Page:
The Mellophone Toss

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One section that was cut from a draft of my mellophone book was a section on the mellophone toss. While I don’t recommend it, I understand that actually there have been mellophone toss sessions held at horn events. In reference to that I tried to write up a bit of humor for the book. Humor is not easy to write and in the end I thought the space better used for actual information rather than entertainment. What I wrote was a parody of the flag retirement ceremony used to properly retire a flag that is torn and old; often these are held right around Flag Day by groups such veterans organizations and scout troops. With Flag Day tomorrow it seems like a good day to finally post this item in the spirit of entertainment but, again, I don’t really recommend tossing around mellophones, especially if they don’t belong to you.

Much as for example a tattered flag should be disposed of in a dignified manner, so also should a battered mellophone. To quote the Intergalactic Mellophone Code, “The mellophone, when it is in such condition that it is no longer a fitting emblem for musical competition, should be destroyed in a dignified way, preferably by tossing.”

Thus, the proper method of disposal of a mellophone is the “mellophone toss.” According to regulations approved by the Intergalactic Mellophone Society (IMS) band uniforms should be worn by those officiating at the occasion. While amendments to IMS regulations allow for slight regional variations, the standard ceremony is as follows.


“We are gathered here to destroy this mellophone that has been deemed no longer serviceable. It is proclaimed that this mellophone has served well.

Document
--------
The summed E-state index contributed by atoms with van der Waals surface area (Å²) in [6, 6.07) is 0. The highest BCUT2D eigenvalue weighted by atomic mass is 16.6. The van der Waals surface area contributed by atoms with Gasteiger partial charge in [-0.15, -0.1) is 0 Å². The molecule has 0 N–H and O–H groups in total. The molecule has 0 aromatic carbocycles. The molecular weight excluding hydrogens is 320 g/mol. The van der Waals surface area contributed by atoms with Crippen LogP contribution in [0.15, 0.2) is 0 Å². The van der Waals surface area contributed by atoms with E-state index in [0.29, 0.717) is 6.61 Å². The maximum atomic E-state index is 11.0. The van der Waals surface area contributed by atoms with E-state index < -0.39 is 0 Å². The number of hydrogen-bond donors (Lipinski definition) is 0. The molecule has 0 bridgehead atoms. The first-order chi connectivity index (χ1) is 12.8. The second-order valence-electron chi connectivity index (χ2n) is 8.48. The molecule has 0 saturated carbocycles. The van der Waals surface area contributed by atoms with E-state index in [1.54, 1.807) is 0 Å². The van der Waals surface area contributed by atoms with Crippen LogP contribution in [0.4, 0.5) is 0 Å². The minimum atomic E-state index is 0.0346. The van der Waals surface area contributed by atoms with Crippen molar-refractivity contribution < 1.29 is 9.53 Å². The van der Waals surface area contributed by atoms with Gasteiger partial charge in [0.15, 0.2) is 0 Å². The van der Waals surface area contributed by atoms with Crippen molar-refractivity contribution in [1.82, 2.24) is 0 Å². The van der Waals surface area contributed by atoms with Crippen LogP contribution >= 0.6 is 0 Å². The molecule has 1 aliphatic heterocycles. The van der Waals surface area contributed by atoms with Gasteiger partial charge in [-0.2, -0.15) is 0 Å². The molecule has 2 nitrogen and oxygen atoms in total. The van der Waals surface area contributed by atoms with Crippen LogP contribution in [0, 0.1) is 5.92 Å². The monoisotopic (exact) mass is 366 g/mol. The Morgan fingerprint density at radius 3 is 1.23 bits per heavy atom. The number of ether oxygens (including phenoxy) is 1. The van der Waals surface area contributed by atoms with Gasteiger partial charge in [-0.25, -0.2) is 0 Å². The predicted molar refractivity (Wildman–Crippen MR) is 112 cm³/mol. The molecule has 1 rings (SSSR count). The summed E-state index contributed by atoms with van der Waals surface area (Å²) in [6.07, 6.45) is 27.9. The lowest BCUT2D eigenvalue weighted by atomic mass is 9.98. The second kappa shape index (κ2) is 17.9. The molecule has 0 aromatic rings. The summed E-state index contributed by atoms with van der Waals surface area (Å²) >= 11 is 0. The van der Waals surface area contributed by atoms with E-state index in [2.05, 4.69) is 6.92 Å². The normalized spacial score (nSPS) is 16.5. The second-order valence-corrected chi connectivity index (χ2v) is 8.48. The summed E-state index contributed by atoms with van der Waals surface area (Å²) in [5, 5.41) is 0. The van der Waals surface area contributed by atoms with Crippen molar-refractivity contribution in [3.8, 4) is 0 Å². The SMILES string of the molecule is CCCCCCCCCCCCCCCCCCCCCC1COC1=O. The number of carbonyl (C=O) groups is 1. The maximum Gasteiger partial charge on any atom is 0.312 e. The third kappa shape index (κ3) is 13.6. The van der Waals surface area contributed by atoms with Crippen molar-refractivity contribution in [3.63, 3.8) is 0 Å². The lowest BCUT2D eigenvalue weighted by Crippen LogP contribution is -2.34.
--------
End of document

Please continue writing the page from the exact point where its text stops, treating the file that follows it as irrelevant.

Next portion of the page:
This mellophone has inspired those who desired the taste of the middle register. This mellophone has welcomed any and all in the name of music.

Know ye that this mellophone has served well and honorably. Its valves have been loosed to the winds and have basked in the light of musical competition.”


“Please join me in a moment of silence.” (PAUSE) “You may be seated.”


Read, “The Intergalactic Mellophone Code states,” (PAUSE) “The mellophone, when it is in such condition that it is no longer a fitting emblem for musical competition, should be destroyed in a dignified way, preferably by tossing.”

(OPTIONAL) Dedicate this ceremony to an individual who loved the mellophone. (Read previously obtained information about the honoree).


Staff member tosses mellophone. The worn out mellophone may either be tossed down a football field or may be tossed into a large body of water for burial at sea.

Sing or recite the first stanza of “God Bless the Mellophone.”


STAFF MEMBER OR CEREMONY LEADER “Ladies and gentlemen, this concludes the ceremony. God bless the mellophone.”

While some prefer to carefully preserve retired mellophones for future study (or for recycle into modern art or lamps), there are strong advocates of the above described traditional, somber, and dignified mellophone toss in the mellophone community.

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As with playing the mellophone, technique is everything. The mellophone toss is not a competition; the mellophone should be tossed with grace, elegance, and respect. The staff member who actually tosses the mellophone should be certified by the IMS in mellophone tossing or, as an emergency substitute if no certified mellophone tosser is available, have received training in throwing the discus. Contact your local IMS chapter for assistance in locating an individual certified to toss mellophones.

Also please note that the IMS only sanctions the tossing of mellophones that are approved to be tossed by their rightful owners. DO NOT “borrow” one for tossing from a school or other ensemble without clear permission to do so.

So there it is. I am not giving up my day job to become a comedy writer. As to the Intergalactic Mellophone Society, it does not yet exist but perhaps with this publication of the mello code there will be a need for a sanctioning body for the mellophone, who knows? For now though the authority on all things Mello is certainly The Mellocast.

University of Horn Matters